The majority of the evidence around soya being “bad” for you comes from animal studies and those conducted in a lab. We know that the findings from these studies cannot be applied to humans as we are a different species all together and how something affects animals is different to how it can affect humans (I’ve discussed this before). Soy contains phytoestrogens. These are different to the hormone estrogen found in the body. Even though they both contain the word estrogen, the way they function is very different.

Soy consumption in Asian populations and cardiovascular disease

The body of thought existing around soy consumption in Asian population groups and a lower rate of cardiovascular disease has never been proven. Whilst, Asian populations consume a large volume of soy based products and yes there is a lower rate of cardiovascular disease, research has failed to show this is the cause. This population group also consume a wide variety of other foods (think fruit and veggies) which we don’t in the western world. They are also less stressed, they live in sunnier climates and are far more social than we are. This all plays a role in health and cannot be excluded from the conversation.

Soy consumption and bone health

Bone health, particularly in post-menopausal women. This has been well researched and concluded that there is a positive association with soy consumption and increased bone mineral density. This means it’s good for your bone health. However it’s not known if this is because of the protein and calcium content of soy which is similar to cows milk or because of the isoflavones (a compound found in soy). It certainly hasn’t been shown to be detrimental though. (Messina. M. 2016)

A few studies have reported a reduction in blood pressure although this wasn’t the main aim of those studies, therefore further research is needed here.

Soy consumption and breast cancer

Finally, when looking at the evidence on soy consumption and breast cancer a review in 2010 (Hilakivi-Clarke et al) concluded that soy consumption throughout your life can have a protective effect. This is also the case when discussing menopausal symptoms and bone loss. This doesn’t mean you should only consume soy, it means consuming it as part of your diet is safe, encouraged and actually starting it in your youth may have benefits when you are older.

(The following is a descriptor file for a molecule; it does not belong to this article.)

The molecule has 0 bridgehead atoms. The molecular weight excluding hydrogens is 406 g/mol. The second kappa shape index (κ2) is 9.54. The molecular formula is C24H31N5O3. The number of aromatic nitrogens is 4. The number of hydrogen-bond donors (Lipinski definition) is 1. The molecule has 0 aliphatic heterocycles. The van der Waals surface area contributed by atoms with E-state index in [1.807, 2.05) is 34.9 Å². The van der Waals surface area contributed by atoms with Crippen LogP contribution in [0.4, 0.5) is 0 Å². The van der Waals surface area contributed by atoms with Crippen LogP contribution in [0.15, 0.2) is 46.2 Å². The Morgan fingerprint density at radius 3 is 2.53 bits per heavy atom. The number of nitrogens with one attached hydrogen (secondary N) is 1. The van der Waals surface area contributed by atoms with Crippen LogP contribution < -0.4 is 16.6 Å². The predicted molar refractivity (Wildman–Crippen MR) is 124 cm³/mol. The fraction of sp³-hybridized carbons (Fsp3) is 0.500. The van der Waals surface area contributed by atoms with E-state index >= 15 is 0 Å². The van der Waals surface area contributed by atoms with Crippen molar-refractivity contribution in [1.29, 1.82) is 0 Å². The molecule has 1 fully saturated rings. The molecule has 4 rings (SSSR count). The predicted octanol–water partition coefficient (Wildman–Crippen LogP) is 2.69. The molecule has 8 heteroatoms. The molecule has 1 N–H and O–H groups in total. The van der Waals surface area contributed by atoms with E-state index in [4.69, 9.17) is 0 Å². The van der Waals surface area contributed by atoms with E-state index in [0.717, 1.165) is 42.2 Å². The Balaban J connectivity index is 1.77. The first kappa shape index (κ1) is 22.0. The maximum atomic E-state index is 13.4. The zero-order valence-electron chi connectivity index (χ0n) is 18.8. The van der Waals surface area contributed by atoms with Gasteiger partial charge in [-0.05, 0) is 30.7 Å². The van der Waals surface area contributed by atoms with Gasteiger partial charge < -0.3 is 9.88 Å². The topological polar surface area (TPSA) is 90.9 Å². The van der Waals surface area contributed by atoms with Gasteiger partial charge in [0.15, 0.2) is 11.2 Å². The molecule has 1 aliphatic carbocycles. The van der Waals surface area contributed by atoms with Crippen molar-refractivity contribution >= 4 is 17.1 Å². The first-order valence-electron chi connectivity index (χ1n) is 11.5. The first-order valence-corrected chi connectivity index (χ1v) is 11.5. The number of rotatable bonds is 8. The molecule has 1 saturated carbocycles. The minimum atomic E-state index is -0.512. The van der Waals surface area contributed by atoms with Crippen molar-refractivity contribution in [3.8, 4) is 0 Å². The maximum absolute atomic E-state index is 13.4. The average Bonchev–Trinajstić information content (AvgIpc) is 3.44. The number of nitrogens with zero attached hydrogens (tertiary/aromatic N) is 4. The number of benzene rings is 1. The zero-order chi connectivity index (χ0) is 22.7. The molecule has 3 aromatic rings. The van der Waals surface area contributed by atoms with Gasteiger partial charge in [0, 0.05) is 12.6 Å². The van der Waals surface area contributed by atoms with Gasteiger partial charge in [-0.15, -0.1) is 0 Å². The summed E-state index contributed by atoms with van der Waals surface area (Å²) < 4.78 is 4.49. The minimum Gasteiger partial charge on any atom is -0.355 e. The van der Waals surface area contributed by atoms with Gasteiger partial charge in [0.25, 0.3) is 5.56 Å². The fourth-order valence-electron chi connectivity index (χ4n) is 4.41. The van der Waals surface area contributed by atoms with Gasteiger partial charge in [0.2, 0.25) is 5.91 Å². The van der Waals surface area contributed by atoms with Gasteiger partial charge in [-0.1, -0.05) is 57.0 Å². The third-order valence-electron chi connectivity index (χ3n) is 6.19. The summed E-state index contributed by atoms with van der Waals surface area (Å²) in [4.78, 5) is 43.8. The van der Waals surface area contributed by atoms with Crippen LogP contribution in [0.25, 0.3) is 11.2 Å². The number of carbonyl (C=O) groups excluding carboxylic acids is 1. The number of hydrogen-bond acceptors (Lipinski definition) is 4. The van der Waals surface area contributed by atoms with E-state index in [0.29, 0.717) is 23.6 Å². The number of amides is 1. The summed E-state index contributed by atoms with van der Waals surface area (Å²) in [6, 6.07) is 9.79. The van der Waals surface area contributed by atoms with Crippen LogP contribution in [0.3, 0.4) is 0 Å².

My advice….

…if you cannot consume dairy and need a milk alternative then soya is a good choice. Actually out of all the milk alternatives soys protein content is highest in comparison to dairy, the others don’t stand a chance. And anyone who’s preaching that soy consumption is detrimental to your health…I’d be asking for the studies proving it.


By Recipes No Comments

A family classic passed down from my nanna, to mum and now to me and my sister.

1 large onion
1 small apple
1 teaspoon salted butter or margarine
1 teaspoon curry powder
1 teaspoon plain flour
1 cup (250ml) water
1 desertspoon strawberry jam
1 dessertspoon chutney
1 dessertspoon tomato ketchup
1 teaspoon sugar
handful sultanans
8 sausages of any flavour (i used half pork and half beef)

Preheat the oven to 180C.
Roughly chop the onion and apple, discarding the core.
Add the butter/margarine, onion and apple to a pan on a medium heat and cook stirring occasionally until brown. If you have a pan that is oven proof then use that (as this will go in the oven later).
While that’s cooking on the hob, cook your sausages under the grill or in the oven.
Mix the curry powder and flour with a dash of water to a smooth paste.
Add this, the water, jam, chutney, tomato ketchup, sugar and sultanas to the pan once the onions and apple have browned.
Turn the heat down to low, stir until combined and after 2 minutes turn off.
Once the sausages are cooked, slice them into circles and add to the mixture. Stir to combine.
Place the mixture in a baking dish (or use the pan you have from the beginning if it’s oven proof) in the oven for 20 minutes until bubbling.
Serve with mashed potato or rice.
TIP: When making mash I leave the skin on as it adds extra fibre and just deal with it being a little lumpy.